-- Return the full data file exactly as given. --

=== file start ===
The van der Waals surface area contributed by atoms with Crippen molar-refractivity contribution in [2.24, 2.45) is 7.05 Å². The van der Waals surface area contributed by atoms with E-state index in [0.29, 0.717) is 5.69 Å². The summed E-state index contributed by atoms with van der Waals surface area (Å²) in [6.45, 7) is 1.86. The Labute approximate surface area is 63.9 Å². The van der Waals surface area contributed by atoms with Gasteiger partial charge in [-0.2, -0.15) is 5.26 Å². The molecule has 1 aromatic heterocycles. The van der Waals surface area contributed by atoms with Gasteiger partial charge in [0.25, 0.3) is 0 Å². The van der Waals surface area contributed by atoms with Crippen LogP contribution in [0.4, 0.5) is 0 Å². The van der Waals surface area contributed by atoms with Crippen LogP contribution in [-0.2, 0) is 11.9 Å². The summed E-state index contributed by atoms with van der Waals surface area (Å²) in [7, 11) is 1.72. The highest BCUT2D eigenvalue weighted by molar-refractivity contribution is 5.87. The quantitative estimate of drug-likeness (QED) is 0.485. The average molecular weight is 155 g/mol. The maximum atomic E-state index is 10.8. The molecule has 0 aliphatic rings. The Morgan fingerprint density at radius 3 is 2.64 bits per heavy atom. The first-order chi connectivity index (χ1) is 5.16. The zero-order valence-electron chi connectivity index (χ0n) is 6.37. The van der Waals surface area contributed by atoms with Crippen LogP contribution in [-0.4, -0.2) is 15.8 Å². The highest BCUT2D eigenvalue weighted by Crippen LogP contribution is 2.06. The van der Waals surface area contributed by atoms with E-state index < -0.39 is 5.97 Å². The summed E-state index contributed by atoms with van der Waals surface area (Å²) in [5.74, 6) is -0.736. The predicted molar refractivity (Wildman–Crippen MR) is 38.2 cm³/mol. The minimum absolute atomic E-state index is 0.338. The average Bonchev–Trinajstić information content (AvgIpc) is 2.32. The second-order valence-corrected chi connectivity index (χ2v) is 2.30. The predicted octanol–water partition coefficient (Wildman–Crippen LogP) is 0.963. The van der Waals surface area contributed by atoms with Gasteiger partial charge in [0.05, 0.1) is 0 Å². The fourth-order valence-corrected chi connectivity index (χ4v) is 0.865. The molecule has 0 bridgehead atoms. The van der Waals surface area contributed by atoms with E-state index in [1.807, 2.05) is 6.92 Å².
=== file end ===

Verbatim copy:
The van der Waals surface area contributed by atoms with Crippen molar-refractivity contribution in [2.24, 2.45) is 7.05 Å². The van der Waals surface area contributed by atoms with E-state index in [0.29, 0.717) is 5.69 Å². The summed E-state index contributed by atoms with van der Waals surface area (Å²) in [6.45, 7) is 1.86. The Labute approximate surface area is 63.9 Å². The van der Waals surface area contributed by atoms with Gasteiger partial charge in [-0.2, -0.15) is 5.26 Å². The molecule has 1 aromatic heterocycles. The van der Waals surface area contributed by atoms with Gasteiger partial charge in [0.25, 0.3) is 0 Å². The van der Waals surface area contributed by atoms with Crippen LogP contribution in [0.4, 0.5) is 0 Å². The van der Waals surface area contributed by atoms with Crippen LogP contribution in [-0.2, 0) is 11.9 Å². The summed E-state index contributed by atoms with van der Waals surface area (Å²) in [7, 11) is 1.72. The highest BCUT2D eigenvalue weighted by molar-refractivity contribution is 5.87. The quantitative estimate of drug-likeness (QED) is 0.485. The average molecular weight is 155 g/mol. The maximum atomic E-state index is 10.8. The molecule has 0 aliphatic rings. The Morgan fingerprint density at radius 3 is 2.64 bits per heavy atom. The first-order chi connectivity index (χ1) is 5.16. The zero-order valence-electron chi connectivity index (χ0n) is 6.37. The van der Waals surface area contributed by atoms with Crippen LogP contribution in [-0.4, -0.2) is 15.8 Å². The highest BCUT2D eigenvalue weighted by Crippen LogP contribution is 2.06. The van der Waals surface area contributed by atoms with E-state index < -0.39 is 5.97 Å². The summed E-state index contributed by atoms with van der Waals surface area (Å²) in [5.74, 6) is -0.736. The predicted molar refractivity (Wildman–Crippen MR) is 38.2 cm³/mol. The minimum absolute atomic E-state index is 0.338. The average Bonchev–Trinajstić information content (AvgIpc) is 2.32. The second-order valence-corrected chi connectivity index (χ2v) is 2.30. The predicted octanol–water partition coefficient (Wildman–Crippen LogP) is 0.963. The van der Waals surface area contributed by atoms with Gasteiger partial charge in [0.05, 0.1) is 0 Å². The fourth-order valence-corrected chi connectivity index (χ4v) is 0.865. The molecule has 0 bridgehead atoms. The van der Waals surface area contributed by atoms with E-state index in [1.807, 2.05) is 6.92 Å².